The community was at its peak in the early 1900s, with some estimates at 24,000 in the year 1924. Large waves of migration came from Turkey (following the fall of the Ottoman Empire), and then later Russia and Eastern Europe, arriving in Cuba due to immigration quotas from the United States. Although a clear minority, they found a refuge from persecution there, building their lives and institutions, including synagogues and schools, that reflected their considerable internal diversity. (There were both Ashkenazi and Sephardic Jewish organizations, with Jews speaking Yiddish and Ladino, and affiliated with various political ideologies.) Although many began as peddlers when they first arrived, by the 1950s, they had become members of the middle class, with many owning small businesses. The 1959 Revolution affected them as it did most of the Cuban middle class, prompting approximately 95 percent (of a community that numbered 15,000 at the time) to emigrate, many to Miami.
Among the small number of Jews who did not emigrate, some continued to practice their religious traditions, though they were harassed—as were other religious groups under the revolutionary, atheist state. Despite the deterioration of their institutions over the years, Cuba’s remaining Jews did their best to sustain their ritual and community spaces, such as the Patronato synagogue in Havana. Jewish identity continued to be important for those that remained, as chronicled in the writing and documentary film work of anthropologist Ruth Behar.
Several important changes in the 1990s allowed for the renewal in Cuba’s Jewish community. With the fall of the Soviet Union, Cuba opened itself to greater tourism expanding contact with the outside world. In 1992, the regime also officially changed the Constitution to make the government secular rather than atheist. This allowed Cubans to practice religion more freely (including Judaism, Catholicism, and religious practices related to Pentecostal Christianity and Santería). The changes also allowed outsiders, including American Jews, to visit on religious grounds.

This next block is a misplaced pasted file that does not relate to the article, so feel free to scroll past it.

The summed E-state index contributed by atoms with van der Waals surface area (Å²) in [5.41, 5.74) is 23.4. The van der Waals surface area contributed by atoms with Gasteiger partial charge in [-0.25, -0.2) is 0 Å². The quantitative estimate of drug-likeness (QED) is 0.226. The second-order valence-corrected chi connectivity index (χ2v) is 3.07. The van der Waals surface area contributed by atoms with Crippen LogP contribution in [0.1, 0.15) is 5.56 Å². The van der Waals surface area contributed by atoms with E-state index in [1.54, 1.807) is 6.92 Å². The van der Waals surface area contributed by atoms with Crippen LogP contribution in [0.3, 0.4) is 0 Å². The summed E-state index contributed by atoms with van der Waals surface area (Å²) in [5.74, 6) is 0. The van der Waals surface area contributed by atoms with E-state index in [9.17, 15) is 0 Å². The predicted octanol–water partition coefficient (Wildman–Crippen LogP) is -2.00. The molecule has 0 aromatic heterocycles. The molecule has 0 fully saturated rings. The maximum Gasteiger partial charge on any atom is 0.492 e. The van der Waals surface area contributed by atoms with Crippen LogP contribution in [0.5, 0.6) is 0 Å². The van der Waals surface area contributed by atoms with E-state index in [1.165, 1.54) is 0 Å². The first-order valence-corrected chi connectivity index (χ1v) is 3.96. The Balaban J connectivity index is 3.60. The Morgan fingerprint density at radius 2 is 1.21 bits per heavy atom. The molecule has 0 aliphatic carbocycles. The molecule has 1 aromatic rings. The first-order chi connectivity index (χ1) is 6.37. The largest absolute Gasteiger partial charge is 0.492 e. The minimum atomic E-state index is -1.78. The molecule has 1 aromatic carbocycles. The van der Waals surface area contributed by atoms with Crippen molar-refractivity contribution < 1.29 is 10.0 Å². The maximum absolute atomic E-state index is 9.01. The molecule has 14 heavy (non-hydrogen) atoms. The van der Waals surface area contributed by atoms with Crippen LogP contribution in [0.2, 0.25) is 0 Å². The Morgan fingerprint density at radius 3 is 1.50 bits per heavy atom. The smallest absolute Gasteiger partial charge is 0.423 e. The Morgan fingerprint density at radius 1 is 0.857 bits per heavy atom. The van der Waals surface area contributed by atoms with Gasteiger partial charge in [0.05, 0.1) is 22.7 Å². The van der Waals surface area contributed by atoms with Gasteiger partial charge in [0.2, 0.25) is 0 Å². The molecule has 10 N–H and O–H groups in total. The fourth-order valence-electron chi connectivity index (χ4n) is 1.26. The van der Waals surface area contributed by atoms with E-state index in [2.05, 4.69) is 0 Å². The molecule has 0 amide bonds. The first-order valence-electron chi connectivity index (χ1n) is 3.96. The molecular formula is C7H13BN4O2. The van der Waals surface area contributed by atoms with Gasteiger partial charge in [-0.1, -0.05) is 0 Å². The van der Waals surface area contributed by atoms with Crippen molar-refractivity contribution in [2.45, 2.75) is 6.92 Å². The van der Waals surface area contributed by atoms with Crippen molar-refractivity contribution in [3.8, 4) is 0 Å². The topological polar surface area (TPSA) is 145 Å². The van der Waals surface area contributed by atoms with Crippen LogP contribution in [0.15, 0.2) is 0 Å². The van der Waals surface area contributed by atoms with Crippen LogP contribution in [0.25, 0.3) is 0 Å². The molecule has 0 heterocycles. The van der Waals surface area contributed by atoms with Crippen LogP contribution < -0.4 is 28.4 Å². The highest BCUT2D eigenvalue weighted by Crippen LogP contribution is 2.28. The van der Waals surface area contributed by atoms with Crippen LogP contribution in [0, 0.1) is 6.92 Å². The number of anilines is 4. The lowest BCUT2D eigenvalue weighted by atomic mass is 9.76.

Through this new form of tourism and cultural exchange, Jewish community centers and heritage organizations organized trips to Cuba and North American philanthropies such as the Joint Distribution Committee sent material donations of supplies and kosher food. Beyond these contracts and donations, these outside groups also offered support for larger projects, including the restoration of the Patronato Synagogue. New ties with Israel also developed, with some Cuban Jews emigrating to Israel and others participating in athletic competitions, such as the Maccabiah tournament (Olympic-style games held in Israel every four years). In another example of support for the community from abroad, Cuban Jewish participation in the games was facilitated with the help of Steve Tisch, one of the owners of the Giants, who agreed to purchase their uniforms after a personal visit to Cuba.
In addition to tourism, new forms of cultural exchange allow Cubans to connect to one another, such as the Bridges to/from Cuba project, launched by Ruth Behar and inaugural poet Richard Blanco, as a blog that is a space for Cubans everywhere to share their stories, through poetry, writing, art, and other forms of expression.
While the visit of Pope Francis may have been about politics as much as religion, it also spoke to the many ways in which politics and political change rest on human beings and the points of connection they have built across national borders. This includes the visits and support of American Jews to the Cuban community as well as new forms of cultural exchanges. As small as the community is today, it was, and is, sustained in many ways by the support of those abroad. Their story points to the importance of contact across borders—embodied in the recent U.S.-Cuba changes—and how it builds and sustains the values of tolerance and pluralism. May it grow.